Congress fiercely debates which lawmaker's office has the best holiday decorations
SCOTT SIMON, HOST:
Rivalry, intrigue, competition on Capitol Hill. What's the source of this sharp divide? Which lawmaker's office has the best holiday decorations? Has anyone put up an inflatable B.J. Leiderman, who writes our theme music? NPR's Elena Moore has the details.
ELENA MOORE, BYLINE: On the second floor of the Longworth House Office Building, there's some intense campaign strategizing going on, and it's got nothing to do with the 2022 midterms.
(SOUNDBITE OF SONG, "RING CHRISTMAS BELLS")
THE RAY CONNIFF SINGERS: (Singing) Ring Christmas bells, merrily ring...
MOORE: A tiny radio playing Christmas music sits in front of Congressman Ed Perlmutter's office, a Democrat from Colorado. A giant inflatable snowman stands guard at his door. See - Perlmutter is vying for a new role these days, becoming the top lawmaker with the best holiday decorations. But he's got a lot of competition.
ED PERLMUTTER: This has gone crazy, but it's fun crazy.
MOORE: Over a dozen offices are engaged in a chillingly competitive campaign. Lights, inflatables and decorations line this hallway. It may have gotten out of hand, in large part because of Perlmutter.
PERLMUTTER: This was just for fun. I didn't go in. I didn't instigate anything.
MOORE: But a sign in front of Oklahoma Republican Congresswoman Stephanie Bice's office says otherwise. Good cheer for everyone, it reads, except Rep. Perlmutter. That's because there has been some trickery going on. Recently, the Christmas tree in front of Congressman Jason Crow's office, a Democrat from Colorado, as well, was magically decorated with pictures of Perlmutter. Score one for Perlmutter. On top of that, someone just keeps deflating Perlmutter's snowman.
JASON CROW: I can do this all day long.
MOORE: Point Crow. Next to Crow is the Office of Congressman Mike Gallagher of Wisconsin. The Republican has a Yoda in a Santa costume and a blow-up chair with empty six packs of Miller Lite resting on it. But one thing caught Crow's eye, Gallagher's blow-up reindeer. The Coloradan might have put his own mark on it. Gallagher's staff sees it when they reclaim their Rudolph.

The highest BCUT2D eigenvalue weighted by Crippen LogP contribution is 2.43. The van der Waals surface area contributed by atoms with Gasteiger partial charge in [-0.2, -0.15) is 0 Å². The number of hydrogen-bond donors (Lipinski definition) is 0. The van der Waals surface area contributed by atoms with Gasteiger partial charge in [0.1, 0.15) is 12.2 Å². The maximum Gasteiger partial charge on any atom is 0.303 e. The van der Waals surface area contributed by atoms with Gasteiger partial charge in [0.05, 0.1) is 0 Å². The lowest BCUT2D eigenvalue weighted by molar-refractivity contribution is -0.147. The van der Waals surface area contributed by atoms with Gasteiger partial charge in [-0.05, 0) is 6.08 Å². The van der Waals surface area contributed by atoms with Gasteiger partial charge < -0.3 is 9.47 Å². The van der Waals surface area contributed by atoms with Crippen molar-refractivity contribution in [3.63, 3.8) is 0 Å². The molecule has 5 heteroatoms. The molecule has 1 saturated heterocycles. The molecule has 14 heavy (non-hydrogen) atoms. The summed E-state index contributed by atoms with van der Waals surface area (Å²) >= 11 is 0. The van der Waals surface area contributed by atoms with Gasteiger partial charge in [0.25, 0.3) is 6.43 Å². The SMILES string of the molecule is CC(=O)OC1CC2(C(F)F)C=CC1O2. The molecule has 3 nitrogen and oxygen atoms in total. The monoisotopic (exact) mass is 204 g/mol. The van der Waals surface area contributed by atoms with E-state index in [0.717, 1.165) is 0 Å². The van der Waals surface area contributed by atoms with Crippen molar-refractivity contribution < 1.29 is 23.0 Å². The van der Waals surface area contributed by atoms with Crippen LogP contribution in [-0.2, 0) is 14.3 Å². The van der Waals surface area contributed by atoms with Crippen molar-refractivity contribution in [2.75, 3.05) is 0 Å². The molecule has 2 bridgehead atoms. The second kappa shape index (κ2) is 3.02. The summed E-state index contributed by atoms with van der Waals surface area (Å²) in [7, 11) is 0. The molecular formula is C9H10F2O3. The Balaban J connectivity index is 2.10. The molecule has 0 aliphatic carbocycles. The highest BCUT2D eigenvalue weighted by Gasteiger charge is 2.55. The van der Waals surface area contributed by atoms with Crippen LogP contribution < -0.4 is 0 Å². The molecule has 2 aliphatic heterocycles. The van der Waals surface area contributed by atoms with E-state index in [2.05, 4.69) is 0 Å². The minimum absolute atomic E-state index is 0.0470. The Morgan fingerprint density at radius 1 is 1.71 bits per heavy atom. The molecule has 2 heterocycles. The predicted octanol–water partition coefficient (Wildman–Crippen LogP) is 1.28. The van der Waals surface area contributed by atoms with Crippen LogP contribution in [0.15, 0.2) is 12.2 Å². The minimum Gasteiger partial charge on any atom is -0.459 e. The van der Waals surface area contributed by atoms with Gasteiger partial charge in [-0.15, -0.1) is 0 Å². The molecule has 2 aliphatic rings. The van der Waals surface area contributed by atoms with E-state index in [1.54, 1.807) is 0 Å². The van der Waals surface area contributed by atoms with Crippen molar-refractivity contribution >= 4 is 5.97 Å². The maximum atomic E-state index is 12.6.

UNIDENTIFIED PERSON: You put a Team Crow T-shirt on it? Well, I mean...
MOORE: That's another point to Crow. If he seems competitive, down the hall is Congresswoman Cheri Bustos, a Democrat from Illinois.
CHERI BUSTOS: When I see somebody who might have a little more bling, a little more lights and all of that, it's like, OK, you guys, we got to go add a little bit more. So ours keeps growing by the day.
MOORE: She's got homemade cornstalks taped to the walls, along with cutouts of farm animals and reindeer. There's also an inflatable Santa riding a tractor.
BUSTOS: I do anticipate getting first place, though, in the contest.
MOORE: Bustos even tried to get House Speaker Nancy Pelosi to pick a winning display when she stopped by a holiday party held in the hallway.
NANCY PELOSI: Oh, it's just far too hard to tell.
MOORE: Pelosi walked by nearly every display on the floor. But still, even she knows better than to get in the middle of this fight. At the end of the tour, Hawaii Congressman Kai Kahele and his staff serenaded the crowd with a rendition of "Mele Kalikimaka."
UNIDENTIFIED GROUP: (Singing) Mele Kalikimaka is the thing to say on a bright Hawaiian Christmas day...
MOORE: To Perlmutter, all this celebration has a deeper meaning.
PERLMUTTER: It's been a heavy year. And this really has kind of broken down some barriers, which we need to do. I mean, Democrats and Republicans, you know, up and down these halls are having some fun. And we needed this.
MOORE: It's all about unity and getting along until Perlmutter is asked the next day if Pelosi crowned a winner.
PERLMUTTER: You know what? I'm the guy who is going to pick the winner, and I pick the Perlmutter office.
MOORE: Bustos disputes that call. I guess the fight continues.
Elena Moore, NPR News, Washington.
UNIDENTIFIED GROUP: (Singing) A very Merry Christmas, a very Merry Christmas to you. Transcript provided by NPR, Copyright NPR.